Please watch this 3 minute video produced by students. This is the first time Muhammad has uttered the truth about Making Mary publicly, and it was in October, 2019, almost two decades after the first publication:
Afrikan American History Channel’--Sheldon Barnes, 2008
"I find your book (Making Mary by Dedra Muhammad) to be as well written as Barack Obama's "Dreams from my Father," except it is more intriguing and contains a lot more suspense.
I would say definitely that Making Mary is a "masterpiece," and a must read. It is a love story, history, true story and a black experience. There are so many themes in this book that I can relate to. Very well written and filled with turns and twists that you would never imagine."
From APEX Reviews:
“Well, you know, Dedra, some surprises are best treated like Christmas presents: you'd rather wait until you see the looks on their faces once they open them for themselves...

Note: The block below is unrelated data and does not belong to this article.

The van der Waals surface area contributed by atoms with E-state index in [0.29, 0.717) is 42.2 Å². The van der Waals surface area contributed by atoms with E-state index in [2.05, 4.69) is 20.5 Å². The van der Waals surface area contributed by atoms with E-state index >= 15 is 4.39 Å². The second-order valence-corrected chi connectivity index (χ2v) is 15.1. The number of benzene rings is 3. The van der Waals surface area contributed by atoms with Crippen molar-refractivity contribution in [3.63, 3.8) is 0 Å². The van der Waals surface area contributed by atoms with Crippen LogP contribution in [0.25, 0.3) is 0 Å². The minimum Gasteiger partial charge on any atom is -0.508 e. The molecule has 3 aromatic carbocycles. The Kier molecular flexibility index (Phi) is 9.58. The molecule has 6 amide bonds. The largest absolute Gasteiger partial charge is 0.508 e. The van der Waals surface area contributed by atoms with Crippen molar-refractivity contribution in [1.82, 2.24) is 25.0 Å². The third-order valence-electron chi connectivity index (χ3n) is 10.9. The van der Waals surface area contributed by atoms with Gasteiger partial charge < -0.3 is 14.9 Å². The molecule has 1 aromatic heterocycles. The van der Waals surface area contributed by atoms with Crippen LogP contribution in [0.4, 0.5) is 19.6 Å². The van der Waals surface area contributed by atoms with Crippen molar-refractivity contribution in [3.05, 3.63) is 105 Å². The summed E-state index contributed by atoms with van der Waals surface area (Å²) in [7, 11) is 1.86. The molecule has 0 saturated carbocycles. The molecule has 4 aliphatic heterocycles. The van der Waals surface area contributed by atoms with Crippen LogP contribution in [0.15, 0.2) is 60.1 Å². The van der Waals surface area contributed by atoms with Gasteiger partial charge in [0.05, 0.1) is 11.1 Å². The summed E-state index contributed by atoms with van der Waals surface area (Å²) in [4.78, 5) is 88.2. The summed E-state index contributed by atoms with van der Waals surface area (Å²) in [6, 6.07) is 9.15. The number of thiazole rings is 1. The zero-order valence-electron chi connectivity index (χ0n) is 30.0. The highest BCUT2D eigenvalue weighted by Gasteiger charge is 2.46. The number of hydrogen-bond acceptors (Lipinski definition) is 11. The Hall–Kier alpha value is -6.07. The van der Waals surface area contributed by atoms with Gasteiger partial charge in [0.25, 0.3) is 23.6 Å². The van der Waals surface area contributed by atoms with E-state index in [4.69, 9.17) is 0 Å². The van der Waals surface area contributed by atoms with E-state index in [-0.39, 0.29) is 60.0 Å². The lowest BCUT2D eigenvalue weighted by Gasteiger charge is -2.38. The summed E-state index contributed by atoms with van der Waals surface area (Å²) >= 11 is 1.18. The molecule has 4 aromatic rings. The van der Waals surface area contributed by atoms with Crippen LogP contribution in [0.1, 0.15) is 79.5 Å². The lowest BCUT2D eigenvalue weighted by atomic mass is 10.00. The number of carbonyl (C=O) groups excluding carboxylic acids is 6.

Of course, at the risk of ruining the surprise: how does a 5-star review sound to you...? ; )
Congratulations! I've forwarded the info to you, so you should be receiving it soon. Thanks again for all your great support, and I look forward to hearing from you soon.
Have a great day,
P.S. - All of us here love your book so much, we think you'd be a great guest on Voices & Vibes, the new Internet radio show hosted by Marcus Harris, Founder & CEO of our parent company, Urban Echoes Entertainment. Would you like to appear on the show? If so, I'll let Marcus know (who's also read your book, by the way, and LOVED it), and we can get you booked for an appearance. Thanks again.